Georgia, which largely managed to escape the first wave of the pandemic, has now been reporting high numbers of new cases. Georgia, despite its small population of around 4mn, reportered 3,801 new cases of coronavirus in a 24-hour period on November 26,equivalent to 0.86 per 1,000 residents. The infection rate has been at the same high level for several days.
The government of Georgia has imposed a set of tight restrictions to curb the spread of coronavirus. They will apply between November 28 and January 31, and will run in tandem with a new assistance programme to provide both social and business support. According to Prime Minister Giorgi Gakharia, the restrictions will hit GDP to the tune of 0.7%-0.8%.
Gakharia announced a fourth economic support package for the restricted period worth Georgian lari (GEL) 1.1bn ($330mn). It will be financed from $1.5bn of loans signed up to by Georgia to mitigate the effects of the health and economic crisis.
Georgia faces a sharp plunge in international tourism revenues and subdued external demand. Across August and September, Georgia's tourism revenue shrunk by $700mn compared to the same period of last year. The central bank attempted to maintain balance in the foreign exchange market by selling FX from reserves it built up to be robust, but it is hard to offset such a deep drop in inflows.
Georgia’s GDP contracted by 3.9% y/y in October, following the annual decline of only 0.7% y/y seen in September, and the double-digit plunge seen in Q2, according to estimates issued by statistics office Geostat. The country’s economy posted a modest 2.2% y/y advance in Q1 but suffered a 5.8% y/y contraction in H1.
The International Monetary Fund (IMF) in November maintained its 5% GDP decline forecast for Georgia in 2020 issued in October, but revised downwards its forecast for the recovery next year to 4.3% from 5%, citing the effects of the Nagorno-Karabakh conflict on the region and the rising number of coronavirus (COVID-19) cases in Georgia.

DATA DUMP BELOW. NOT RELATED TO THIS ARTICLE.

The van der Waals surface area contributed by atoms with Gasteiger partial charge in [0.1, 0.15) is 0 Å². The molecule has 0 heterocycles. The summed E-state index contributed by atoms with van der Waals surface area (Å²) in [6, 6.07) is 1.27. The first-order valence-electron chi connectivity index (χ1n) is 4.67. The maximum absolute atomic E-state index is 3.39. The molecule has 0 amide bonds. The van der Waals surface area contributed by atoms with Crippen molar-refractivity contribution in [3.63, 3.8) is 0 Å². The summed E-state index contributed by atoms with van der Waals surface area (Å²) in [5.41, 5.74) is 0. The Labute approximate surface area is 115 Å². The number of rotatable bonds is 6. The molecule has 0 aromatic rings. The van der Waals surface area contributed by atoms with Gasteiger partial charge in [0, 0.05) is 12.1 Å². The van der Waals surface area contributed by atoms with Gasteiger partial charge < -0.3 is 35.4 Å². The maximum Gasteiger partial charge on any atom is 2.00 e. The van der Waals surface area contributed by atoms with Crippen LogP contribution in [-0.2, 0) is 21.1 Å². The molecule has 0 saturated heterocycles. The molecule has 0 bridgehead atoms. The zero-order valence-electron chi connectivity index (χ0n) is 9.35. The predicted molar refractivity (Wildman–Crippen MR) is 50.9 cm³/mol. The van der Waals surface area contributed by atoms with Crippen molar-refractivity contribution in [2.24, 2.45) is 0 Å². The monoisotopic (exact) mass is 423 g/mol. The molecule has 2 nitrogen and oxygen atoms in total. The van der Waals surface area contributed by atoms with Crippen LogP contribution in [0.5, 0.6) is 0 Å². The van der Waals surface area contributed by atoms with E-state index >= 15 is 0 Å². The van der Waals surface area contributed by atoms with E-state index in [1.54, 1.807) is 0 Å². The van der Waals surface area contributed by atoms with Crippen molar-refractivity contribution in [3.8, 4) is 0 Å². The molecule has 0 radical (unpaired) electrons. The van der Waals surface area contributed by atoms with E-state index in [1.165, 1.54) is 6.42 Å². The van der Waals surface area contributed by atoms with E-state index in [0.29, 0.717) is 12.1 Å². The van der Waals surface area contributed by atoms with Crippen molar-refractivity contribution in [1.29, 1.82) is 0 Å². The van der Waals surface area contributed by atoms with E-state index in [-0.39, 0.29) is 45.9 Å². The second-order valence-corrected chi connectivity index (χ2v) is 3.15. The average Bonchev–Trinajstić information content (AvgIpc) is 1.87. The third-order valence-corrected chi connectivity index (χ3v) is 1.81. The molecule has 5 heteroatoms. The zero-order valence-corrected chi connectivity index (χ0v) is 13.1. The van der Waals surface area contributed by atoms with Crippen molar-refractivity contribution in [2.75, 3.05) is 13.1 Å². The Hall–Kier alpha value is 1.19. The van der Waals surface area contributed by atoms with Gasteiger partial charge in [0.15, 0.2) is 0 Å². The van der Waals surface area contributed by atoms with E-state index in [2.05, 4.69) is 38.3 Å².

The European Bank for Reconstruction and Development (EBRD) on October 1 predicts Georgia’s economy will contract by 5% this year given the impact of the coronavirus (COVID-19) pandemic on its tourism industry. The country’s economy will return to the level of 2019 in the second quarter of 2022, under the development bank’s revised scenario.
Meanwhile, the Asian Development Bank (ADB) in its mid-September update sees Georgia’s GDP to remain unchanged with a 5% GDP reversal expected. The ADB on October 29 approved a $200mn policy-based loan to help restore parts of Georgia's economy impacted by the coronavirus (COVID-19) crisis by addressing challenges in the country's public finance management and social security systems.
The IMF said that Georgia’s current account gap would double to 10% of GDP this year amid weak tourism revenues—since then the recovery outlook for the sector has deteriorated. Developments have put further pressure on the public deficit, seen in April by the IMF as heading for 8.5% of GDP.
In response to declining economic activity and easing inflation pressures, the National Bank of Georgia (NBG) on October 28 kept its key refinancing rate at 8%. The price dynamics in recent months were in line with forecasts, NBG said, with inflation continuing to decline, reaching 3.8% in September.
The central bank also stated that inflation, driven downward by weak aggregate demand, will adhere to a declining trend and remain close to the target level in 2021. Periodic currency interventions by the national lender would continue, it added. The central bank has emphasised that its monetary policy will remain tight in order to reduce inflationary expectations and return the inflation target to 3% in the first half of 2021.
On the political front, Georgian Dream, the ruling party of oligarch Bidzina Ivanishvili, was on November 21 declared the outright winner of the second round of Georgia’s parliamentary elections after its candidates won all of the 17 seats subject to runoff voting as the opposition went ahead with a boycott of the poll.
A third round of negotiations involving foreign ambassadors, Georgian Dream and the opposition will take place in coming days in a bid to resolve the dispute over claimed vote rigging that has seen the opposition parties announce a boycott of the legislature.
The International Monetary Fund (IMF) in its latest World Economic Outlook published on October 13 has stuck with its forecast for a 2.5% expansion in Iran’s economic growth in 2021. The Fund also ... more
Georgia’s economy remained steady at 6.9% in October, at the same level as in September, according to the preliminary data released by the statistics office Geostat. For the first 10 months of the ... more
1.0 Executive summary
2.1 UK Supreme Court hears Ukraine position on $3bn Yanukovych debt
2.2 Green bond scandal
2.3 Politics - misc
2.3 Polls & Sociology
3.0 Macro Economy
3.1 ... more